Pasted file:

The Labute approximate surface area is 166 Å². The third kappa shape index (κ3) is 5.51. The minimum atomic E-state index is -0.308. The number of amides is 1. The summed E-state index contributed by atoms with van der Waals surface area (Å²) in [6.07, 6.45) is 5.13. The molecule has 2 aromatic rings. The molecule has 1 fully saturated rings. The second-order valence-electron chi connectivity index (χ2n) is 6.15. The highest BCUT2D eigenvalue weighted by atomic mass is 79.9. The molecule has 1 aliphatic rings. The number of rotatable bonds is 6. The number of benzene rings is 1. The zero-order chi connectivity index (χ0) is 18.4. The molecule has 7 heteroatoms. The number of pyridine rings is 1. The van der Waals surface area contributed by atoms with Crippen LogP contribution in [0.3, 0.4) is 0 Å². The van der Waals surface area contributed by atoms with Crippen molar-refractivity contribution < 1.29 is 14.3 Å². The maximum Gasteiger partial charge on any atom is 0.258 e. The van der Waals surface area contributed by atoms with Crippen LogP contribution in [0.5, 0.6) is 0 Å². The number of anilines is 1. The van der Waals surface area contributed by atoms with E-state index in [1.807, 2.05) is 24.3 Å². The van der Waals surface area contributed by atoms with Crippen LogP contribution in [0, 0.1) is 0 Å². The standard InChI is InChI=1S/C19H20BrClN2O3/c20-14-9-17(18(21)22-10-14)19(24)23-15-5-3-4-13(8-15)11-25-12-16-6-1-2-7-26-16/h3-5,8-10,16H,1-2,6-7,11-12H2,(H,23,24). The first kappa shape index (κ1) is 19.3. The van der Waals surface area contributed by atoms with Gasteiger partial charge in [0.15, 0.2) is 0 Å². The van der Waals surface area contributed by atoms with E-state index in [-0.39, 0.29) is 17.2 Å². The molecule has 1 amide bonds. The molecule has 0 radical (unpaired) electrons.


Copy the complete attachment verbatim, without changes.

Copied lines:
The Labute approximate surface area is 166 Å². The third kappa shape index (κ3) is 5.51. The minimum atomic E-state index is -0.308. The number of amides is 1. The summed E-state index contributed by atoms with van der Waals surface area (Å²) in [6.07, 6.45) is 5.13. The molecule has 2 aromatic rings. The molecule has 1 fully saturated rings. The second-order valence-electron chi connectivity index (χ2n) is 6.15. The highest BCUT2D eigenvalue weighted by atomic mass is 79.9. The molecule has 1 aliphatic rings. The number of rotatable bonds is 6. The number of benzene rings is 1. The zero-order chi connectivity index (χ0) is 18.4. The molecule has 7 heteroatoms. The number of pyridine rings is 1. The van der Waals surface area contributed by atoms with Crippen LogP contribution in [0.3, 0.4) is 0 Å². The van der Waals surface area contributed by atoms with Crippen molar-refractivity contribution < 1.29 is 14.3 Å². The maximum Gasteiger partial charge on any atom is 0.258 e. The van der Waals surface area contributed by atoms with Crippen LogP contribution in [0.5, 0.6) is 0 Å². The number of anilines is 1. The van der Waals surface area contributed by atoms with E-state index in [1.807, 2.05) is 24.3 Å². The van der Waals surface area contributed by atoms with Crippen LogP contribution in [0, 0.1) is 0 Å². The standard InChI is InChI=1S/C19H20BrClN2O3/c20-14-9-17(18(21)22-10-14)19(24)23-15-5-3-4-13(8-15)11-25-12-16-6-1-2-7-26-16/h3-5,8-10,16H,1-2,6-7,11-12H2,(H,23,24). The first kappa shape index (κ1) is 19.3. The van der Waals surface area contributed by atoms with Gasteiger partial charge in [0.15, 0.2) is 0 Å². The van der Waals surface area contributed by atoms with E-state index in [-0.39, 0.29) is 17.2 Å². The molecule has 1 amide bonds. The molecule has 0 radical (unpaired) electrons.